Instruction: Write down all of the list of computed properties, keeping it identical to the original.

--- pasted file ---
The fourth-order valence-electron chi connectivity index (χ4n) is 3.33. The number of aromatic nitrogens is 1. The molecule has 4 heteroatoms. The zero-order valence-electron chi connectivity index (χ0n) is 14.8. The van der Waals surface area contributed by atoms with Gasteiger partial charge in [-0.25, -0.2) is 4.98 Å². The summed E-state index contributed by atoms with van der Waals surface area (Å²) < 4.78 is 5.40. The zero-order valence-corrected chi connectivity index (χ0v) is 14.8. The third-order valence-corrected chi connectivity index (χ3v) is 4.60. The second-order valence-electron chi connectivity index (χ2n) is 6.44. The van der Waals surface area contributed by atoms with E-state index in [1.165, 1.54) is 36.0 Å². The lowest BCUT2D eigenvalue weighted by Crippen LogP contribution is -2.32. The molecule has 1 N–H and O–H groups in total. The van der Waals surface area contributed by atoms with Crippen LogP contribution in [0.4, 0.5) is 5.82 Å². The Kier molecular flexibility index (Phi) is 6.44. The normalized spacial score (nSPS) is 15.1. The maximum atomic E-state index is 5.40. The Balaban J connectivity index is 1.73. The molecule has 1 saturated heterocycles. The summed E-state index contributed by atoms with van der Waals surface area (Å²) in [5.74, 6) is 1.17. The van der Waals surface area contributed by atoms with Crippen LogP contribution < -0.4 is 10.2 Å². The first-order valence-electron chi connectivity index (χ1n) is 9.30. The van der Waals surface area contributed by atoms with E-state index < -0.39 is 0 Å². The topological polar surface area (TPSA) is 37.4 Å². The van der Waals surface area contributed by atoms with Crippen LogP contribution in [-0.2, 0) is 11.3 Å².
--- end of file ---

The fourth-order valence-electron chi connectivity index (χ4n) is 3.33. The number of aromatic nitrogens is 1. The molecule has 4 heteroatoms. The zero-order valence-electron chi connectivity index (χ0n) is 14.8. The van der Waals surface area contributed by atoms with Gasteiger partial charge in [-0.25, -0.2) is 4.98 Å². The summed E-state index contributed by atoms with van der Waals surface area (Å²) < 4.78 is 5.40. The zero-order valence-corrected chi connectivity index (χ0v) is 14.8. The third-order valence-corrected chi connectivity index (χ3v) is 4.60. The second-order valence-electron chi connectivity index (χ2n) is 6.44. The van der Waals surface area contributed by atoms with E-state index in [1.165, 1.54) is 36.0 Å². The lowest BCUT2D eigenvalue weighted by Crippen LogP contribution is -2.32. The molecule has 1 N–H and O–H groups in total. The van der Waals surface area contributed by atoms with Crippen LogP contribution in [0.4, 0.5) is 5.82 Å². The Kier molecular flexibility index (Phi) is 6.44. The normalized spacial score (nSPS) is 15.1. The maximum atomic E-state index is 5.40. The Balaban J connectivity index is 1.73. The molecule has 1 saturated heterocycles. The summed E-state index contributed by atoms with van der Waals surface area (Å²) in [5.74, 6) is 1.17. The van der Waals surface area contributed by atoms with Crippen LogP contribution < -0.4 is 10.2 Å². The first-order valence-electron chi connectivity index (χ1n) is 9.30. The van der Waals surface area contributed by atoms with E-state index < -0.39 is 0 Å². The topological polar surface area (TPSA) is 37.4 Å². The van der Waals surface area contributed by atoms with Crippen LogP contribution in [-0.2, 0) is 11.3 Å².